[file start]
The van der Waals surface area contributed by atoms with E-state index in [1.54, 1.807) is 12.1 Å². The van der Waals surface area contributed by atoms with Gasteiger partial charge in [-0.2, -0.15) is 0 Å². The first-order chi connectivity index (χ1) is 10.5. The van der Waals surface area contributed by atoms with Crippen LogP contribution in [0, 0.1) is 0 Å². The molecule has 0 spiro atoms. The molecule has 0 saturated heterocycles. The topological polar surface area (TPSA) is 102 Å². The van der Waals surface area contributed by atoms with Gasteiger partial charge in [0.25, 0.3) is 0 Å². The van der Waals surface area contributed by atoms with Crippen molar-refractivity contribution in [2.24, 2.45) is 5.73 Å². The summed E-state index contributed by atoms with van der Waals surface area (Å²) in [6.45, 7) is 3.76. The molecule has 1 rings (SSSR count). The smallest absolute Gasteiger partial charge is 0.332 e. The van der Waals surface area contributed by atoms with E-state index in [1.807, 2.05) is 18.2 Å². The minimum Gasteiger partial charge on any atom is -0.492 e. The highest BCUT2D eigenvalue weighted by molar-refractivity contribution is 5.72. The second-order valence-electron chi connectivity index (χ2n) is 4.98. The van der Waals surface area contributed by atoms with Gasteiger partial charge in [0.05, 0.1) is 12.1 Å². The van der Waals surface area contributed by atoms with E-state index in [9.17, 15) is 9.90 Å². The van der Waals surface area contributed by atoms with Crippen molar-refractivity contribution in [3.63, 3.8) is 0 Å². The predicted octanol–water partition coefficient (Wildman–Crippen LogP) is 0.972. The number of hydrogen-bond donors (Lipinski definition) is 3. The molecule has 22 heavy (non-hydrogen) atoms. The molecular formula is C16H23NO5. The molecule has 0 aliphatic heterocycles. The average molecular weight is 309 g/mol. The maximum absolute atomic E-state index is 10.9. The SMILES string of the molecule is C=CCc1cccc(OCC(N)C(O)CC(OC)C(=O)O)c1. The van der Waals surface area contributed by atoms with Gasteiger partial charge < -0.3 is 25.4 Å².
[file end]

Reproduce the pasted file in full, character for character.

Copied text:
The van der Waals surface area contributed by atoms with E-state index in [1.54, 1.807) is 12.1 Å². The van der Waals surface area contributed by atoms with Gasteiger partial charge in [-0.2, -0.15) is 0 Å². The first-order chi connectivity index (χ1) is 10.5. The van der Waals surface area contributed by atoms with Crippen LogP contribution in [0, 0.1) is 0 Å². The molecule has 0 spiro atoms. The molecule has 0 saturated heterocycles. The topological polar surface area (TPSA) is 102 Å². The van der Waals surface area contributed by atoms with Gasteiger partial charge in [0.25, 0.3) is 0 Å². The van der Waals surface area contributed by atoms with Crippen molar-refractivity contribution in [2.24, 2.45) is 5.73 Å². The summed E-state index contributed by atoms with van der Waals surface area (Å²) in [6.45, 7) is 3.76. The molecule has 1 rings (SSSR count). The smallest absolute Gasteiger partial charge is 0.332 e. The van der Waals surface area contributed by atoms with E-state index in [1.807, 2.05) is 18.2 Å². The minimum Gasteiger partial charge on any atom is -0.492 e. The highest BCUT2D eigenvalue weighted by molar-refractivity contribution is 5.72. The second-order valence-electron chi connectivity index (χ2n) is 4.98. The van der Waals surface area contributed by atoms with Gasteiger partial charge in [0.05, 0.1) is 12.1 Å². The van der Waals surface area contributed by atoms with E-state index in [9.17, 15) is 9.90 Å². The van der Waals surface area contributed by atoms with Crippen molar-refractivity contribution in [3.63, 3.8) is 0 Å². The predicted octanol–water partition coefficient (Wildman–Crippen LogP) is 0.972. The number of hydrogen-bond donors (Lipinski definition) is 3. The molecule has 22 heavy (non-hydrogen) atoms. The molecular formula is C16H23NO5. The molecule has 0 aliphatic heterocycles. The average molecular weight is 309 g/mol. The maximum absolute atomic E-state index is 10.9. The SMILES string of the molecule is C=CCc1cccc(OCC(N)C(O)CC(OC)C(=O)O)c1. The van der Waals surface area contributed by atoms with Gasteiger partial charge < -0.3 is 25.4 Å².